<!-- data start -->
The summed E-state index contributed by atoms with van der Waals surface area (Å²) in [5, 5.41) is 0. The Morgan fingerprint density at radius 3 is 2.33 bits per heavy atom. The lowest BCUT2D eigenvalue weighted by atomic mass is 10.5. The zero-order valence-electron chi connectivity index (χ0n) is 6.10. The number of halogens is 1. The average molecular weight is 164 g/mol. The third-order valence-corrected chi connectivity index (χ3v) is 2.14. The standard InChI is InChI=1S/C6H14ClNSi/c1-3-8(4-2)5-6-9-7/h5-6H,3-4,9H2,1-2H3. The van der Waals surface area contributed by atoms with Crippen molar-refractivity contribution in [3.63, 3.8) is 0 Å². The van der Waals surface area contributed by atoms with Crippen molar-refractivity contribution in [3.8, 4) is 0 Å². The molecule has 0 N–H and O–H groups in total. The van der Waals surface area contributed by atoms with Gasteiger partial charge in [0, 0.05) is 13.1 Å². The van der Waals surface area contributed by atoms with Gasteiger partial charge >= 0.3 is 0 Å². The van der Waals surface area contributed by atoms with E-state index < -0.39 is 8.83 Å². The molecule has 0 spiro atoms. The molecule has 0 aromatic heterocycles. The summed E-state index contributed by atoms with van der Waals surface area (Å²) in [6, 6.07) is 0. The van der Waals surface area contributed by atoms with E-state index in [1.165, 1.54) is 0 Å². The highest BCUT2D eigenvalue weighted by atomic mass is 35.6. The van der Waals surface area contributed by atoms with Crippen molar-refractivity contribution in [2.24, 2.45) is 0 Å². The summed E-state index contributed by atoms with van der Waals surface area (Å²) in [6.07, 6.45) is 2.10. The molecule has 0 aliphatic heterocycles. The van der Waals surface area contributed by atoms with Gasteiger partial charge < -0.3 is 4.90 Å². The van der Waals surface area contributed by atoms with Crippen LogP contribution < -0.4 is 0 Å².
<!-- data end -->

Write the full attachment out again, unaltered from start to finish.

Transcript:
The summed E-state index contributed by atoms with van der Waals surface area (Å²) in [5, 5.41) is 0. The Morgan fingerprint density at radius 3 is 2.33 bits per heavy atom. The lowest BCUT2D eigenvalue weighted by atomic mass is 10.5. The zero-order valence-electron chi connectivity index (χ0n) is 6.10. The number of halogens is 1. The average molecular weight is 164 g/mol. The third-order valence-corrected chi connectivity index (χ3v) is 2.14. The standard InChI is InChI=1S/C6H14ClNSi/c1-3-8(4-2)5-6-9-7/h5-6H,3-4,9H2,1-2H3. The van der Waals surface area contributed by atoms with Crippen molar-refractivity contribution in [3.63, 3.8) is 0 Å². The van der Waals surface area contributed by atoms with Crippen molar-refractivity contribution in [3.8, 4) is 0 Å². The molecule has 0 N–H and O–H groups in total. The van der Waals surface area contributed by atoms with Gasteiger partial charge in [0, 0.05) is 13.1 Å². The van der Waals surface area contributed by atoms with Gasteiger partial charge >= 0.3 is 0 Å². The van der Waals surface area contributed by atoms with E-state index < -0.39 is 8.83 Å². The molecule has 0 spiro atoms. The molecule has 0 aromatic heterocycles. The summed E-state index contributed by atoms with van der Waals surface area (Å²) in [6, 6.07) is 0. The van der Waals surface area contributed by atoms with E-state index in [1.165, 1.54) is 0 Å². The highest BCUT2D eigenvalue weighted by atomic mass is 35.6. The van der Waals surface area contributed by atoms with Crippen molar-refractivity contribution in [2.24, 2.45) is 0 Å². The summed E-state index contributed by atoms with van der Waals surface area (Å²) in [6.07, 6.45) is 2.10. The molecule has 0 aliphatic heterocycles. The van der Waals surface area contributed by atoms with Gasteiger partial charge < -0.3 is 4.90 Å². The van der Waals surface area contributed by atoms with Crippen LogP contribution < -0.4 is 0 Å².